Why Boko Haram’s Expansion Should Worry West African Governments

Why Boko Haram’s Expansion Should Worry West African Governments
A group of schoolboys following their release after they were kidnapped, Katsina, Nigeria, Dec. 18, 2020 (AP photo by Sunday Alamba).

Nigeria’s ongoing battle with the violent extremist group Boko Haram took a worrying turn last month, when more than 300 young schoolboys were abducted from their boarding school in Katsina state, in northwestern Nigeria. Thankfully, the students were freed and reunited with their families a week later. But the attack carried chilling echoes of another mass abduction from 2014, when 276 female students were kidnapped from their school in the northeastern town of Chibok. More than 100 of those girls are still missing. While Boko Haram has taken credit for last month’s raid, experts and Nigerian officials say the true […]

Keep reading for free right now!

Enter your email to get instant access to the rest of this article, get five free articles every 30 days, and to receive our free email newsletter:

Or, Subscribe now to get full access.

Already a subscriber? Log in here .

What you’ll get with an All-Access subscription to World Politics Review:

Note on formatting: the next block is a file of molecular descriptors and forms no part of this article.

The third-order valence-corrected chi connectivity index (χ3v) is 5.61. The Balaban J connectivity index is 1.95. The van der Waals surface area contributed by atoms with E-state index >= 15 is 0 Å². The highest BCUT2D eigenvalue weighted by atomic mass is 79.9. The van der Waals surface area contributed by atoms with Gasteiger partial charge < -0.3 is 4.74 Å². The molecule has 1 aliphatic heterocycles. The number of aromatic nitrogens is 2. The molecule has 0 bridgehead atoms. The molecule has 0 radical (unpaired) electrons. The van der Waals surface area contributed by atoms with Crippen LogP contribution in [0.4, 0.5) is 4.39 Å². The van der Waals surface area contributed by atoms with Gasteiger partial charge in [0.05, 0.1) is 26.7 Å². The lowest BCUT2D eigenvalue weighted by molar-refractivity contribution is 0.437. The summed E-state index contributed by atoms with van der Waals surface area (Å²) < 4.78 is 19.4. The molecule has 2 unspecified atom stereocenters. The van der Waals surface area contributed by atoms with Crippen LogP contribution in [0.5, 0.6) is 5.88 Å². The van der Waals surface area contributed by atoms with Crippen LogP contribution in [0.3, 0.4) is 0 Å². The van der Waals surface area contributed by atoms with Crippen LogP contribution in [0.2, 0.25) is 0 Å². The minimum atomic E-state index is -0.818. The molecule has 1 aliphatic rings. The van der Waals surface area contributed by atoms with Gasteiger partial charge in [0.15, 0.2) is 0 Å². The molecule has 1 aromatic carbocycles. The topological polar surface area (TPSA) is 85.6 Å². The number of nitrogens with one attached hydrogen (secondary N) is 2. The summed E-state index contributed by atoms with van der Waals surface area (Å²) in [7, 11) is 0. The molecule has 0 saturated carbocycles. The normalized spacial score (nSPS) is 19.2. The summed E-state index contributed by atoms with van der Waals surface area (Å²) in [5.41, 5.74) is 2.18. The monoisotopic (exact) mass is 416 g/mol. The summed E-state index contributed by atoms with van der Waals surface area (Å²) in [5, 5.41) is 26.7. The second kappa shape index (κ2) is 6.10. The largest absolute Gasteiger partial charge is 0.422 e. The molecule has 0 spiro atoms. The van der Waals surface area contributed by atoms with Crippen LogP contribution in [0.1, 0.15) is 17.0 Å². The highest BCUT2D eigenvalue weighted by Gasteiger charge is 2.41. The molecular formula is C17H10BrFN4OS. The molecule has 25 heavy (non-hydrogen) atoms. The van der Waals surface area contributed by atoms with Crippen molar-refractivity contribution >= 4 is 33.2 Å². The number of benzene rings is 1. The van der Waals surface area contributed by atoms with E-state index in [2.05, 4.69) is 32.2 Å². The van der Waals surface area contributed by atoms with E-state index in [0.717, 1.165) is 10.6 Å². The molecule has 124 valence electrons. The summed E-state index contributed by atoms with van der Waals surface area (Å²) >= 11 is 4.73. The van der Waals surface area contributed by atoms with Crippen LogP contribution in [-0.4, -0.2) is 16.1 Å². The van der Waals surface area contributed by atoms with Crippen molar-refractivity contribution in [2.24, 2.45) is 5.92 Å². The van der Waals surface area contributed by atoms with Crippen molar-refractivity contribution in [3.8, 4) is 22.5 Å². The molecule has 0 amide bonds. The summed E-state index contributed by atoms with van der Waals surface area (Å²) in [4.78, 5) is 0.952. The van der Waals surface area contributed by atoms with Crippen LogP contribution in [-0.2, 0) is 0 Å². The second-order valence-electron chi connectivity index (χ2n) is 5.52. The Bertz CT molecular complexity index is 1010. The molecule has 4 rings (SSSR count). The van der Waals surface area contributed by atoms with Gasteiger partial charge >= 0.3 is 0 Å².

A WPR subscription is like no other resource — it’s like having your own personal researcher and analyst for news and events around the globe. Become a member now, and you’ll get:

  • Immediate and instant access to the full searchable library of 15,000+ articles
  • Daily articles with original analysis, written by leading topic experts, delivered to you every weekday
  • Daily links to must-read news, analysis, and opinion from top sources around the globe, curated by our keen-eyed team of editors
  • Weekly in-depth reports, including features on important countries and issues.
  • Your choice of weekly region-specific newsletters, delivered to your inbox.
  • Smartphone- and tablet-friendly website.
  • Completely ad-free reading.

And all of this is available to you — right now for just $1 for the first 30 days.

More World Politics Review